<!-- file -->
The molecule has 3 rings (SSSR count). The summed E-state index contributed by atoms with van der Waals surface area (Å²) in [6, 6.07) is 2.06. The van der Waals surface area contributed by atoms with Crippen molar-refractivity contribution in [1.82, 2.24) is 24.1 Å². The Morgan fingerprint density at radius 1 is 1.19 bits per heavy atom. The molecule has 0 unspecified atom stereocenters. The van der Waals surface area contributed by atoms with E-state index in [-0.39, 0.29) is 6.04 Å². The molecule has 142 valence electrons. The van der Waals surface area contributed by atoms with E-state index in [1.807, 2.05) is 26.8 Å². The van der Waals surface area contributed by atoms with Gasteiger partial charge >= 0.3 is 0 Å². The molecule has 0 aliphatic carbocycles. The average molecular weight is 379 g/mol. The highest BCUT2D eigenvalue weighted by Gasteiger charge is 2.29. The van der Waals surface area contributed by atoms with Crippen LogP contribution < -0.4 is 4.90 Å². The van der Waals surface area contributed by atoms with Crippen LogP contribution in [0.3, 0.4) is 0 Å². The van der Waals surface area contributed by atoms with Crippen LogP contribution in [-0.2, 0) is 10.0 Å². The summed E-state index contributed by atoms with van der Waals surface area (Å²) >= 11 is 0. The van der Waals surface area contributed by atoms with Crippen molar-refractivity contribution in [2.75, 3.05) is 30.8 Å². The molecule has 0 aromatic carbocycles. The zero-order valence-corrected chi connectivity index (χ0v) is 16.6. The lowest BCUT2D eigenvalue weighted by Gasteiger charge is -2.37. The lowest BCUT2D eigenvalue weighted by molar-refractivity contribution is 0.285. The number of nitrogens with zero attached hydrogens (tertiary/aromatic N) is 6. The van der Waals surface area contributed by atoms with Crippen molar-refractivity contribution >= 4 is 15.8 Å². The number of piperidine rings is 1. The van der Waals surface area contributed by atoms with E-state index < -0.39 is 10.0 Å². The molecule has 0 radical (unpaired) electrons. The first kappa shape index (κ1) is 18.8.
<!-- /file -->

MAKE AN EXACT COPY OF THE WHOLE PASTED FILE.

The molecule has 3 rings (SSSR count). The summed E-state index contributed by atoms with van der Waals surface area (Å²) in [6, 6.07) is 2.06. The van der Waals surface area contributed by atoms with Crippen molar-refractivity contribution in [1.82, 2.24) is 24.1 Å². The Morgan fingerprint density at radius 1 is 1.19 bits per heavy atom. The molecule has 0 unspecified atom stereocenters. The van der Waals surface area contributed by atoms with E-state index in [-0.39, 0.29) is 6.04 Å². The molecule has 142 valence electrons. The van der Waals surface area contributed by atoms with E-state index in [1.807, 2.05) is 26.8 Å². The van der Waals surface area contributed by atoms with Gasteiger partial charge >= 0.3 is 0 Å². The molecule has 0 aliphatic carbocycles. The average molecular weight is 379 g/mol. The highest BCUT2D eigenvalue weighted by Gasteiger charge is 2.29. The van der Waals surface area contributed by atoms with Crippen LogP contribution < -0.4 is 4.90 Å². The van der Waals surface area contributed by atoms with Crippen LogP contribution in [0.3, 0.4) is 0 Å². The van der Waals surface area contributed by atoms with Crippen LogP contribution in [-0.2, 0) is 10.0 Å². The summed E-state index contributed by atoms with van der Waals surface area (Å²) >= 11 is 0. The van der Waals surface area contributed by atoms with Crippen molar-refractivity contribution in [2.75, 3.05) is 30.8 Å². The molecule has 0 aromatic carbocycles. The zero-order valence-corrected chi connectivity index (χ0v) is 16.6. The lowest BCUT2D eigenvalue weighted by Gasteiger charge is -2.37. The lowest BCUT2D eigenvalue weighted by molar-refractivity contribution is 0.285. The number of nitrogens with zero attached hydrogens (tertiary/aromatic N) is 6. The van der Waals surface area contributed by atoms with Crippen molar-refractivity contribution >= 4 is 15.8 Å². The number of piperidine rings is 1. The van der Waals surface area contributed by atoms with E-state index < -0.39 is 10.0 Å². The molecule has 0 radical (unpaired) electrons. The first kappa shape index (κ1) is 18.8.